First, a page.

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The Future of the American Negro   By: (1856-1915)

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[Transcriber's Note: Every effort has been made to replicate this text as faithfully as possible, including obsolete and variant spellings and other inconsistencies.]



Booker T. Washington

Boston Small, Maynard & Company 1900

Copyright, 1899, By Small, Maynard & Company ( Incorporated )

Entered at Stationers' Hall

First Edition (2,000 copies), November, 1899 Second Edition (2,000 copies), February, 1900

Press of George H. Ellis, Boston, U.S.A.

[Illustration: Booker T. Washington.]


In giving this volume to the public, I deem it fair to say that I have yielded to the oft repeated requests that I put in some more definite and permanent form the ideas regarding the Negro and his future which I have expressed many times on the public platform and through the public press and magazines.

I make grateful acknowledgment to the "Atlantic Monthly" and "Appleton's Popular Science Monthly" for their kindness in granting permission for the use of some part of articles which I have at various times contributed to their columns.




Chapter I. Page 3

First appearance of Negroes in America Rapid increase Conditions during Civil War During the reconstruction.

Chapter II. Page 16

Responsibility of the whole country for the Negro Progress in the past Same methods of education do not fit all cases Proved in the case of the Southern Negro Illustrations Lack of money Comparison between outlay for schools North and South Duty of North to South.

Chapter III. Page 42

Decadence of Southern plantation Demoralization of Negroes natural No home life before the war Too much classical education at the start Lack of practical training Illustrations The well trained slaves now dead Former plantations as industrial schools The decayed plantation built up by a former slave Misunderstanding of industrial education.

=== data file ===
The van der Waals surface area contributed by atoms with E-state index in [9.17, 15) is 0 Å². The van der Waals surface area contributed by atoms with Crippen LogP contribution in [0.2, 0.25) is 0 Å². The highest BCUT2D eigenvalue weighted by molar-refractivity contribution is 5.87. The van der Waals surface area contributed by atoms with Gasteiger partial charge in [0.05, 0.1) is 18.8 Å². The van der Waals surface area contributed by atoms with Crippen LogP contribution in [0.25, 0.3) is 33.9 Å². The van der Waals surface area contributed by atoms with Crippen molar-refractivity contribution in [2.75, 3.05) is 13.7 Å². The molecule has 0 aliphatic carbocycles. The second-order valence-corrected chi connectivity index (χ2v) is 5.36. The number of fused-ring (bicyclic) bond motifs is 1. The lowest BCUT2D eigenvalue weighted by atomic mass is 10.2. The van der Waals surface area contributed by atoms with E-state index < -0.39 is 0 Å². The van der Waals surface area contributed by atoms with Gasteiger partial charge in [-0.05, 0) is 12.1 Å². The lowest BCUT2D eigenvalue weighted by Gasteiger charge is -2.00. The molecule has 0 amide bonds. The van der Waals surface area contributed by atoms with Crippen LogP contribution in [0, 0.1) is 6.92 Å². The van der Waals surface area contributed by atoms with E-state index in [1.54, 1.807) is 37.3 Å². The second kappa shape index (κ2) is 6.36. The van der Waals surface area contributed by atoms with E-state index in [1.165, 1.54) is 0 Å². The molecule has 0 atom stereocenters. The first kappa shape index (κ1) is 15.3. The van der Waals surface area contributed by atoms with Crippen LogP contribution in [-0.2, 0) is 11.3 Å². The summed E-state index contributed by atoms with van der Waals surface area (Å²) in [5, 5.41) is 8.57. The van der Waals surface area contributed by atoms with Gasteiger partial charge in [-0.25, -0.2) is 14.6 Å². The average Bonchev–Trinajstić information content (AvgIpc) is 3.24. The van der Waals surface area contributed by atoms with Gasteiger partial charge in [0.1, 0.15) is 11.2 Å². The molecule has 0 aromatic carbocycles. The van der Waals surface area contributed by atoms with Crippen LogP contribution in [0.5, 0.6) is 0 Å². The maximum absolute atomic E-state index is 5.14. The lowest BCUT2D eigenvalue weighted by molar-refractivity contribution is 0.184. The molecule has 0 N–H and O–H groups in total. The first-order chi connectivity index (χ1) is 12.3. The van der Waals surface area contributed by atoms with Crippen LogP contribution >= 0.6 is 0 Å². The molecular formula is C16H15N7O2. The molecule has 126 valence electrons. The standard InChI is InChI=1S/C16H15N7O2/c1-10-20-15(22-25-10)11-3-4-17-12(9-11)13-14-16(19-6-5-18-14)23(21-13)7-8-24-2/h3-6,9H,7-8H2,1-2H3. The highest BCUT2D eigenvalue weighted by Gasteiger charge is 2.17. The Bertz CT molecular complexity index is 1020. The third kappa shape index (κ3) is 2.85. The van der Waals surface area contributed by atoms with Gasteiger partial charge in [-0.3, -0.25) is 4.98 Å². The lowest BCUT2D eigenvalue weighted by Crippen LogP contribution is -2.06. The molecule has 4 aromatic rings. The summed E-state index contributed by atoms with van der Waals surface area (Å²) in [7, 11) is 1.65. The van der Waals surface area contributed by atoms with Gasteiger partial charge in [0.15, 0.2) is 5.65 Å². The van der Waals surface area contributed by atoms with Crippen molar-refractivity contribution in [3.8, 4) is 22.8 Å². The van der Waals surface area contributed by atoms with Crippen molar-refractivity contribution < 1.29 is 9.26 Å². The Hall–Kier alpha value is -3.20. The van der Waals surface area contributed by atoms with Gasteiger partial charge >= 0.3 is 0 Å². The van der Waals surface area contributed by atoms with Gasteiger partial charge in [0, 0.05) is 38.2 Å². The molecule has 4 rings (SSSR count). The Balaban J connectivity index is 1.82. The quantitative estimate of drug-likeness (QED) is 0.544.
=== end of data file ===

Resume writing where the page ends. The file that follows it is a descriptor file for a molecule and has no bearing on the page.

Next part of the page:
Chapter IV. Page 67

The Negroes' proper use of education Hayti, Santo Domingo, and Liberia as illustrations of the lack of practical training Present necessity for union of all forces to further the cause of industrial education Industrial education not opposed to the higher education Results of practical training so far Little or no prejudice against capable Negroes in business in the South The Negro at first shunned labor as degrading Hampton and Tuskegee aim to remove this feeling The South does not oppose industrial education for the Negroes Address to Tuskegee students setting forth the necessity of steadfastness of purpose.

Chapter V. Page 106

The author's early life At Hampton The inception of the Tuskegee School in 1881 Its growth Scope Size at present Expenses Purposes Methods Building of the chapel Work of the graduates Similar schools beginning throughout the South Tuskegee Negro Conference The Workers' Conference Tuskegee as a trainer of teachers.

Chapter VI. Page 127

The Negro race in politics Its patriotic zeal in 1776 In 1814 In the Civil War In the Spanish War Politics attempted too soon after freedom Poor leaders Two parties in the South, the blacks' and the whites' Not necessarily opposed in interests The Negro should give up no rights The same tests for the restriction of the franchise should be applied alike to both blacks and whites This is not the case Education and the franchise The whites must help the blacks to pure votes Rioting and lynching only to be stopped by mutual confidence... Continue reading book >>

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